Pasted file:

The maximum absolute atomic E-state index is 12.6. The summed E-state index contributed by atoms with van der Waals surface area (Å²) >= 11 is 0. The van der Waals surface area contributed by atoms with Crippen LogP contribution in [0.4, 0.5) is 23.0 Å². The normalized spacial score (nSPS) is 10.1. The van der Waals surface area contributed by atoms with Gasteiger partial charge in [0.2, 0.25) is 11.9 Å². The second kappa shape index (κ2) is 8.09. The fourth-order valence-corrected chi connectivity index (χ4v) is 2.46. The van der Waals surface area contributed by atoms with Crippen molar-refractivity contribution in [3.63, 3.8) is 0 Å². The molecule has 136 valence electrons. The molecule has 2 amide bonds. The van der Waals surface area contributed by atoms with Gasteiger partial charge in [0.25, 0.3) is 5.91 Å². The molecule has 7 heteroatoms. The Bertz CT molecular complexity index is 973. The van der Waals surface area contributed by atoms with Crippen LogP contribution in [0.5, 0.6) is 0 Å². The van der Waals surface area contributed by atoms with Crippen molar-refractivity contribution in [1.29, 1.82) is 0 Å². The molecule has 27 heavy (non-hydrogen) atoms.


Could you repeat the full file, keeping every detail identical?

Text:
The maximum absolute atomic E-state index is 12.6. The summed E-state index contributed by atoms with van der Waals surface area (Å²) >= 11 is 0. The van der Waals surface area contributed by atoms with Crippen LogP contribution in [0.4, 0.5) is 23.0 Å². The normalized spacial score (nSPS) is 10.1. The van der Waals surface area contributed by atoms with Gasteiger partial charge in [0.2, 0.25) is 11.9 Å². The second kappa shape index (κ2) is 8.09. The fourth-order valence-corrected chi connectivity index (χ4v) is 2.46. The van der Waals surface area contributed by atoms with Crippen molar-refractivity contribution in [3.63, 3.8) is 0 Å². The molecule has 136 valence electrons. The molecule has 2 amide bonds. The van der Waals surface area contributed by atoms with Gasteiger partial charge in [0.25, 0.3) is 5.91 Å². The molecule has 7 heteroatoms. The Bertz CT molecular complexity index is 973. The van der Waals surface area contributed by atoms with Crippen LogP contribution in [0.5, 0.6) is 0 Å². The van der Waals surface area contributed by atoms with Crippen molar-refractivity contribution in [1.29, 1.82) is 0 Å². The molecule has 27 heavy (non-hydrogen) atoms.